I left Ponferrada on Thursday morning feeling broadly positive about the day. It was hot, but I’m kind of getting used to that now. Even my whiter than white Irish skin is getting a bit harder to burn than it was.
I stopped in a cafe after a while and had a cold drink and did some work online. It’s really difficult to balance work with the Camino. When I mention to other pilgrims that I am doing some online work, they’re appalled. It’s very hard to get into the work headspace sometimes. I was trying to diplomatically explain to a student that grounded theory wasn’t what she thought it was, but all that was going through my mind was how many kilometres I could do and how my ankles were coping and where I would stay that night.
As I was walking later that afternoon, a Korean man greeted me, telling me we’d shared a room in the hostel in Logroño. I don’t remember anyone from that hostel. I was too busy trying to deal with the first real breakout of my ankle pain that night. However, I was delighted that someone who was in Logroño four weeks ago was only at the same place as me now. It makes me feel like I’m doing an OK pace.
I’m having more conversations on the road. Now that I’m covering greater distances, I tend to see the same people every day. Some are more friendly than others. Some know my name. I have to admit that the only person whose name I know is the French-Canadian girl who I have met every day now for about a week. They might recognise me and I recognise some of them, but more than once someone has greeted me as Connor and I’ve been perfectly friendly but I’ve just shrugged internally because I don’t know this skinny person from all the other skinny people I see every day here.
I keep meeting a “Camino couple” on the road – an American guy and a Finnish girl. They’re really chatty. I told the Finnish girl about how obsessed I got with Finland when I was 21 and I decided I was going to work there and so I qualified as an English teacher and went to Helsinki to look for a job. I got really enthusiastic about Finland and I think I scared the girl. I think she thought I was coming on to her. She pulled back from me as I got more excited about Finland. I wanted to say “It’s OK. I’m a great big homosexual gay. I’m not coming on to you at all at all. I just really like Finland.” But I didn’t.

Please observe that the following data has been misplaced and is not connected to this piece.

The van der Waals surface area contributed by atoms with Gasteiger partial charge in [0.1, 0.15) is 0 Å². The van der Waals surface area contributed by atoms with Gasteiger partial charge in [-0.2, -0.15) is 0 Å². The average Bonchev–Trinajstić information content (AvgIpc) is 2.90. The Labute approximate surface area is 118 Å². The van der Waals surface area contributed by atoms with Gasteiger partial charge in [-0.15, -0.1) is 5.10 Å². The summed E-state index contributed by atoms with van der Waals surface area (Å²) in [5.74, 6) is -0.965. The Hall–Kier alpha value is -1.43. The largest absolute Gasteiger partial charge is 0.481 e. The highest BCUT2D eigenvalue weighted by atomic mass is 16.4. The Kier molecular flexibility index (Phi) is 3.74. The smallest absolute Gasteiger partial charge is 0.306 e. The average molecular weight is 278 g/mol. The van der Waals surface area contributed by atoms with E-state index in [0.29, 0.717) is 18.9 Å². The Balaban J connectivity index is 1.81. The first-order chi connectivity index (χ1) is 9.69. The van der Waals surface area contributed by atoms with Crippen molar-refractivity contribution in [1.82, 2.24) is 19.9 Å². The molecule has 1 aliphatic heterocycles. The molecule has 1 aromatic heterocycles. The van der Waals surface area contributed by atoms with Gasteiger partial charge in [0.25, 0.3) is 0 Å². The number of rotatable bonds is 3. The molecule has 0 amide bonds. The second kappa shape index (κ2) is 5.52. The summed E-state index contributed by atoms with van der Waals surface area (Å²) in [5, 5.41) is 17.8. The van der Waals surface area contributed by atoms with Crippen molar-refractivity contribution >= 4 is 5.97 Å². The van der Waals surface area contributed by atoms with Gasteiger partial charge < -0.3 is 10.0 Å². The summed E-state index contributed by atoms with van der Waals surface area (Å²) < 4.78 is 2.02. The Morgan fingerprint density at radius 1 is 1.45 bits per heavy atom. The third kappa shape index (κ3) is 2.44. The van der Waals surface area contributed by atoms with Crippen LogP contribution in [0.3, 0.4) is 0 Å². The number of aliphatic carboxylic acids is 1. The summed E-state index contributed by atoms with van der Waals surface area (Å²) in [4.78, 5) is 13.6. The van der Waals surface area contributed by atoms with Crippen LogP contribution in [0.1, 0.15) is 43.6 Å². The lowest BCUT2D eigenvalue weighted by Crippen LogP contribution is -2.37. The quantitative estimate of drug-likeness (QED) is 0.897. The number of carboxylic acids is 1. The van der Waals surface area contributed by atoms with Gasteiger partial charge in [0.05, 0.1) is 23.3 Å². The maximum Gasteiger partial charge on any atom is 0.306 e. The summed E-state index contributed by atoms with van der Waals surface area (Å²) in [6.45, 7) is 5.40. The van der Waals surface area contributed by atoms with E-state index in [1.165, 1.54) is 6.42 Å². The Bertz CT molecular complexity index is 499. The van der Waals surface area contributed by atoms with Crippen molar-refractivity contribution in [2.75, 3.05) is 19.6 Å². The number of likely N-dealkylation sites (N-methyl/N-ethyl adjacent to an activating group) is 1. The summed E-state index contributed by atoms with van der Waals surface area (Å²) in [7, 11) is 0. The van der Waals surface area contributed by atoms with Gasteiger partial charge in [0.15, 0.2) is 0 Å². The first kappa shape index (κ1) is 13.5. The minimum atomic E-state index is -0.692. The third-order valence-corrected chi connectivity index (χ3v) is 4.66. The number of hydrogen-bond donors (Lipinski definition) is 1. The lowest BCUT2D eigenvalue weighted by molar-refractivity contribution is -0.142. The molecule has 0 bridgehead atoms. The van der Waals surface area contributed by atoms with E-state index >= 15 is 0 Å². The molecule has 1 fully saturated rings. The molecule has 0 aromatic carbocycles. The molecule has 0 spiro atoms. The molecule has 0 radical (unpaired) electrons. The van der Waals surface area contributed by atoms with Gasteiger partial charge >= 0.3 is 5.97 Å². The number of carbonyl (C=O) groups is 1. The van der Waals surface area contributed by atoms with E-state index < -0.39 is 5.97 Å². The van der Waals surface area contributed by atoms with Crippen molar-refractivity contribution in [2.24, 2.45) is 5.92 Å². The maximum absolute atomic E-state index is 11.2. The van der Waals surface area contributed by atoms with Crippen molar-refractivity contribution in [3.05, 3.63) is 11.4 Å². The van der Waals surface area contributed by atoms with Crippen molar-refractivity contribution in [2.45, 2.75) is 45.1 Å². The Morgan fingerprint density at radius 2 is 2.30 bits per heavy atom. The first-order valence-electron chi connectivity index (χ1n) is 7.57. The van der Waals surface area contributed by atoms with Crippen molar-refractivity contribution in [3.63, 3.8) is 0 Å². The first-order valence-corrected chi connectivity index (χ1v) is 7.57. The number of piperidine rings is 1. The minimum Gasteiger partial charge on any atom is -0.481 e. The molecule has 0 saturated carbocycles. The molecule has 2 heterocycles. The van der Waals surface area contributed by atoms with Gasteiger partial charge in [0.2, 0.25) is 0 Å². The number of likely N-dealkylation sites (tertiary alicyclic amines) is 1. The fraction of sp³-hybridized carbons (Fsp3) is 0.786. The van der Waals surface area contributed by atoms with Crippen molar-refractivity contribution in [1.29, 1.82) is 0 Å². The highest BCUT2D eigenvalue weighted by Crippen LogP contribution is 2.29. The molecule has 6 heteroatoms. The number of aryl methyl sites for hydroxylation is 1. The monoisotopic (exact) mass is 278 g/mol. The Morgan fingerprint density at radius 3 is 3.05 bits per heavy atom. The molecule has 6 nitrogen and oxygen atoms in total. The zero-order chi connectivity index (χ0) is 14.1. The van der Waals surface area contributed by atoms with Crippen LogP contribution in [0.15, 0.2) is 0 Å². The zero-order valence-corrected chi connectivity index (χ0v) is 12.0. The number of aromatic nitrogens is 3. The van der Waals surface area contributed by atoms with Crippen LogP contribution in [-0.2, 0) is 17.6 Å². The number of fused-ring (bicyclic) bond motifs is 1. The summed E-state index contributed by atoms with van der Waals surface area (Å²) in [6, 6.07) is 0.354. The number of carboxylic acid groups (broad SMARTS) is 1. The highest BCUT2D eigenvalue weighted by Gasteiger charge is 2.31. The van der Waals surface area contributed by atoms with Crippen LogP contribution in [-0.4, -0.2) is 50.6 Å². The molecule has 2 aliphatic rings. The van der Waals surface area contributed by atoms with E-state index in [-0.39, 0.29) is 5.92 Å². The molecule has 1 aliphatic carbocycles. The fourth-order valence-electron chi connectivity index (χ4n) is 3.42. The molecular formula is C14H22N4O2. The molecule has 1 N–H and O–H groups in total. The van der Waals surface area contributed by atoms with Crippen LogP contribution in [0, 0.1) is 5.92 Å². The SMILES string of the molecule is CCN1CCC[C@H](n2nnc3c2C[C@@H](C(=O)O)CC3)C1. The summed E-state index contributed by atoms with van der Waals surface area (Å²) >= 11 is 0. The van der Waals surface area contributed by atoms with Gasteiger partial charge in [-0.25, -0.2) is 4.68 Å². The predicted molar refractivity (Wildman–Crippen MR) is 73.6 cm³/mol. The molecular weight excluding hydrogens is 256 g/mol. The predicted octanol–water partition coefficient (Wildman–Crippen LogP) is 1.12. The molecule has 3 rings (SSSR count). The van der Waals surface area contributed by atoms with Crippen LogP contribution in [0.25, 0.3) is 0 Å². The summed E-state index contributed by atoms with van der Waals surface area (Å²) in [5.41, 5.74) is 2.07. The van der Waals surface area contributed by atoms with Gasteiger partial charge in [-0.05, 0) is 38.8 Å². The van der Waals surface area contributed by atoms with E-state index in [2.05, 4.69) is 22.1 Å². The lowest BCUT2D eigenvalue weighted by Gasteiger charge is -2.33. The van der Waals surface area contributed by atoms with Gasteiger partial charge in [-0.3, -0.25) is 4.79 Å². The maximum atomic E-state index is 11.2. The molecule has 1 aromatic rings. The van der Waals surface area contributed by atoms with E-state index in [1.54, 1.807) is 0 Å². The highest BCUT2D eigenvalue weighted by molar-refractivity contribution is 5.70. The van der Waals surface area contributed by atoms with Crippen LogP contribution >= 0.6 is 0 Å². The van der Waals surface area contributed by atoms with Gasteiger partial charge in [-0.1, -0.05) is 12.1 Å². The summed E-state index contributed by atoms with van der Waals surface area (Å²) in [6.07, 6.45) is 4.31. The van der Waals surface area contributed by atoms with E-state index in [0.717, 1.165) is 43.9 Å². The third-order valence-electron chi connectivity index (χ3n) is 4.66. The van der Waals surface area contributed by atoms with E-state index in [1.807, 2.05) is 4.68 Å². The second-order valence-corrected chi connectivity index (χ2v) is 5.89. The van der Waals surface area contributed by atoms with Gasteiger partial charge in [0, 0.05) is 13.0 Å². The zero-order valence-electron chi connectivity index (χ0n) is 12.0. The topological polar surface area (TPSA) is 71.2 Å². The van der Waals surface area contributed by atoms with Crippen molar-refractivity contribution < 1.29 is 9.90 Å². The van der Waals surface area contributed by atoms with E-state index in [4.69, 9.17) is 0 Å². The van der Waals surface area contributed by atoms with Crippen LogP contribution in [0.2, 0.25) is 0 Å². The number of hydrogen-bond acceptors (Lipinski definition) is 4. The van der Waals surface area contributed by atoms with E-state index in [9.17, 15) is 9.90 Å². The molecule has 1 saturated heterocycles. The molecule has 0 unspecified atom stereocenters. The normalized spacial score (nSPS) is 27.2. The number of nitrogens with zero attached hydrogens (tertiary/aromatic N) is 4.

I have found myself in knots about greeting women on the Camino. I know from the feminism episode of Aziz Ansari’s “Master of None” that men sometimes only greet other men and don’t acknowledge women in group situations. When two or three pilgrims pass me together and say “Buen Camino!” I’ll say “Buen Camino!” in return. If everyone in the group is a man, I only say it once. If the person nearest me as they overtake me is a woman, I’ll only say it once and make sure to make eye contact with the woman as I do so. If the person nearest to me is a man, I’ll say “Buen Camino!” to the group in general and then crane my neck out and make eye contact with the woman and say another “Buen Camino!” to her especially. Just in case.
You see a lot of hippies on the road. Generally I enjoy them. I like the whole weirdo/free love/colourful/alternative vibe. However, there’s one woman who I just can’t take. I’ve seen her about 10 times on the road. Sometimes she skips while she walks. Sometimes she throws her arms out as if she’s going to be crucified and runs into a breeze. Sometimes she twirls. I’ve seen her excitedly picking blades of grass and eating them. She’s often chanting to herself as she walks, or sometimes singing out loud. I’ve also heard her talking to herself. I think I quite like all of these things individually, but the fact that she does them all just scares me.